When Martin unveiled their Martin Authentic range of guitars at the winter NAMM show in January, I imagine that there were plenty of ‘oohs’ and ‘aahs’ at their stand. These instruments are the closest recreations of the original instruments you can find, modelled on the exact specifications of the originals, down to accurate copies of the bracing patterns and the type of adhesive used.
As you could imagine, making an instrument like this requires spending a lot of time studying an original vintage guitar. Unfortunately, Martin didn’t put an example of each model aside for posterity in the early days, all of the instruments that were made were sold. Martin has since been tracking down and buying original examples of their own guitars for study and exhibition in the Martin guitar museum. This wasn’t a cheap undertaking, with Martin spending $50,000 on a 000-30 from 1919 and the not-insignificant sum of $270,000 on a D45 from 1942.
Obviously, removing the top of the guitar to look at the bracing position wasn’t a plan that was really going to fly, so Martin took a selection of their favourites from the Martin museum to the Smithsonian Institution and looked at them by CAT scan. With their Smithsonian partner having now retired, Martin has now taken the opportunity to work with a local community college. and give some radiography students a rather different challenge: X-raying guitars instead of patients.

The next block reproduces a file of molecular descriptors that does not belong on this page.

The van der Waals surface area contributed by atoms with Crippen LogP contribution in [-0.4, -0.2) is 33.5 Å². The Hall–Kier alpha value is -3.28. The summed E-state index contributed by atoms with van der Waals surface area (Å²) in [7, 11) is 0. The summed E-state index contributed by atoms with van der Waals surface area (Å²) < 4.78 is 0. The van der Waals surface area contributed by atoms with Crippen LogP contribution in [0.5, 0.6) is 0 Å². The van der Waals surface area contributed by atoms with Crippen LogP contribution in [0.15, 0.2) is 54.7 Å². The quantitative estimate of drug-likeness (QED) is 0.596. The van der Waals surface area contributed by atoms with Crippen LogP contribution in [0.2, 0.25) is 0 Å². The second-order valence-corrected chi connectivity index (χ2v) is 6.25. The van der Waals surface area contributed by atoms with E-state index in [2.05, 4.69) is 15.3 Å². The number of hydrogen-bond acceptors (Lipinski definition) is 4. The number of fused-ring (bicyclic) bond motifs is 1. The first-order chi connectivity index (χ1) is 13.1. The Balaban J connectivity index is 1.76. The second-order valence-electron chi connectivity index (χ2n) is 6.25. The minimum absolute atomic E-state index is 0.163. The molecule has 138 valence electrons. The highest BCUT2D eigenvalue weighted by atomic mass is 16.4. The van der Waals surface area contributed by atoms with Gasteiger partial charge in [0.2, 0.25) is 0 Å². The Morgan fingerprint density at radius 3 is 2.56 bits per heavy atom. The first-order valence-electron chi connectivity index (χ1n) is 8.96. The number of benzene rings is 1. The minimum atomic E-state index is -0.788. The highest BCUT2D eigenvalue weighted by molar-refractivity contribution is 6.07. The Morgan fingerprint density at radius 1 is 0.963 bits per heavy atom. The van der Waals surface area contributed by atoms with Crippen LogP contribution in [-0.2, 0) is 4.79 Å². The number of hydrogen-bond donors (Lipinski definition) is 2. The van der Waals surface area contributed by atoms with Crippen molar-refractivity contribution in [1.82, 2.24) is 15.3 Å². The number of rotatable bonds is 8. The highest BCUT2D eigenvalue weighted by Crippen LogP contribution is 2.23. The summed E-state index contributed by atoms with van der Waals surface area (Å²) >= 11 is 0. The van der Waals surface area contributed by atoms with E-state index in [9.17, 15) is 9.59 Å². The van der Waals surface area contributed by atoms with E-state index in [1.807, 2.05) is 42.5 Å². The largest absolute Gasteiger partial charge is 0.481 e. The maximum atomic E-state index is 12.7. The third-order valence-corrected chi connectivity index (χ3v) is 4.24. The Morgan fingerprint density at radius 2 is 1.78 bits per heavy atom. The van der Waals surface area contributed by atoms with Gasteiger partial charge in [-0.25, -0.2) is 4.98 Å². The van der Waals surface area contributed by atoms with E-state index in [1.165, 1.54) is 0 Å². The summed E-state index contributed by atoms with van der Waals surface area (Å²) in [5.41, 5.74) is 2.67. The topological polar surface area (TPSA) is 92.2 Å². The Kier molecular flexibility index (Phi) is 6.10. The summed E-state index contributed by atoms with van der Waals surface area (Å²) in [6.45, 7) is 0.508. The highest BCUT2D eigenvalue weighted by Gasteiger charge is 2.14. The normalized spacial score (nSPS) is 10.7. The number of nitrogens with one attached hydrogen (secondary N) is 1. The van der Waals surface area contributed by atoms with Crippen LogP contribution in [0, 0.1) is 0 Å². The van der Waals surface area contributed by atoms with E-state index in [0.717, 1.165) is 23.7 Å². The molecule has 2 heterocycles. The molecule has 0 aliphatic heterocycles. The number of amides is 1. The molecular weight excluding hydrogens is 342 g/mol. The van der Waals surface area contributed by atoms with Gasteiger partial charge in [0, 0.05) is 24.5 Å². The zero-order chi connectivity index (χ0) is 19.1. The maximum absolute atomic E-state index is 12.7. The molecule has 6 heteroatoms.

Of course, one problem with making super-accurate replicas of vintage guitars is that access to the original species of hardwoods from the period-correct region, may be highly restricted, if indeed it is possible to obtain them at all. Does this reduce the value of the instrument? Well, the Martin Authentic guitars are still supreme-quality acoustic guitars, certainly the closest you will find to a vintage instrument, as well as being significantly cheaper, although not cheap!
The Martin Authentic series may still be out of reach for all but some of the deepest pockets, but all this expertise and understanding of what makes these vintage guitars sound great will no doubt keep Martin at the top of the acoustic tree and continue to provide skills and knowledge in the company, which can only benefit the rest of their acoustic lines, from the solid woods of the D-18VS, to Martin’s pioneering use of alternative materials in guitars such as the OM-1GT. If you don’t believe us, pop in and give one a pluck or a strum…
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